Working with Ancestors

I work with Ancestors and Ancients. For me, Ancestors are those that I can connect a living lineage to. Ancients are older and I connect more with mythologies and cosmologies. These Ancients are those that inspired creation story character, mythologies, and, in some cultures considered dieties. I did not seek them out and until they began arriving in my world, en masse in 2014, I had no cultural, intellectual, or spiritual connection to them. Until three years ago, I did not know why they became an active part of my world and a focus of my work.

In October 2013, I began receiving visions directing me to people and places for healing and to answer prayers. One year later, I made myself homeless to follow the visions without incumbrances. I lived in my Mini Cooper, on couches, and the occasional spare room for over five years, criss-crossing the country, going where Diné, Sioux, Cree, Ojibwe, Choctaw, Comanche, Paiute, and Apache Old Ones (and others) sent or asked for me.  

In September 2017, a Navajo cop I met in 2014, sent me a flyer and asked, "What do you feel from this?" Eight days later, I was in the Arizona desert where, instead of bringing home a missing woman, I walked into a sex trafficking network operated by the Sinaloa cartel and Indian gaming.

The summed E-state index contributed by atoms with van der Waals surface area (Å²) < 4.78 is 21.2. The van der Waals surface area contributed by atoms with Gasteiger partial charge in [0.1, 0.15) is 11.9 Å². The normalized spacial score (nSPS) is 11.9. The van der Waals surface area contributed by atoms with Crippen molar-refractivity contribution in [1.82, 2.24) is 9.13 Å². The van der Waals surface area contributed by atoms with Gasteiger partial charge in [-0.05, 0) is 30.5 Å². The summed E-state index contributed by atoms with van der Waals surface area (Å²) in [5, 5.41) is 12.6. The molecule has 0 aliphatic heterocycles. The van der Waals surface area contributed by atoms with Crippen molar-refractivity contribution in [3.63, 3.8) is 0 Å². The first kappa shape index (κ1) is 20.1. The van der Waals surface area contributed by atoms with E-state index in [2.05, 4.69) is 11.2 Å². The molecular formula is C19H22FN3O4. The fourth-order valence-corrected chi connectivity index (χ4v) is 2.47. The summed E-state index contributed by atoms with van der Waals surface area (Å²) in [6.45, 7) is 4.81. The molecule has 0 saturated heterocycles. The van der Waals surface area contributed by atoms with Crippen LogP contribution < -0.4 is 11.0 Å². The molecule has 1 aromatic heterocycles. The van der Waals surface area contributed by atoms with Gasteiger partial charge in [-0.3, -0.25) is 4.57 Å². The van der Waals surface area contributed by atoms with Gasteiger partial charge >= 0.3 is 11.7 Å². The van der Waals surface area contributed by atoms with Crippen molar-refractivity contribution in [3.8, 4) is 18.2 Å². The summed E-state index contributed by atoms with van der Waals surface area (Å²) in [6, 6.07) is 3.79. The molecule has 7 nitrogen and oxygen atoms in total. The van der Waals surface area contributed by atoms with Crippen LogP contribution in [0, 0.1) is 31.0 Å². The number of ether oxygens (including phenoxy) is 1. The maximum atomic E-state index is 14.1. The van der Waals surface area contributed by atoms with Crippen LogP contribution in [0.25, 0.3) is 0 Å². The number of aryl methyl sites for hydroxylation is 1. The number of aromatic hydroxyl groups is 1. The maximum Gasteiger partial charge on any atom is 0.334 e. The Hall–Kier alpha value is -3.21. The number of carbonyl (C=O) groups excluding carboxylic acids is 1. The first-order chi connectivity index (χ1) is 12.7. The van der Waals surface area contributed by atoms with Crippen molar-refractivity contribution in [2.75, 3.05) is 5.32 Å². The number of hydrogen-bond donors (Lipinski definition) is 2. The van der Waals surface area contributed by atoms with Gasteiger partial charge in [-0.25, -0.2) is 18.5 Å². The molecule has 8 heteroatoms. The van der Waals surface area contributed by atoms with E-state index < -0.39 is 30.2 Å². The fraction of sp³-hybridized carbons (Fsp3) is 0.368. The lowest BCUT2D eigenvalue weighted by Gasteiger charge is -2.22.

It was then that it became strikingly clear why these Ancestors (and other Beings) are in my world and why I was made.

I've criss-crossed the continent as They've woven me onto the paths of breathing kin who are struggling with coming into themselves or the medicine way. They send me to heal the grounds that were once their home, to stone that has lost its song and name, and into the dark places to bring the light. It is for them and those they love, that I awaken each day.

Read about the how Ancestors guided me to reunite a Navajo man with his birth mother after he'd been 'adopted' at birth 40 years prior, how Black Elk became part of my world, and how I've been led to places like massacre sites to heal the ground, and release the dead.

© 2020 by Ingrid Oliphant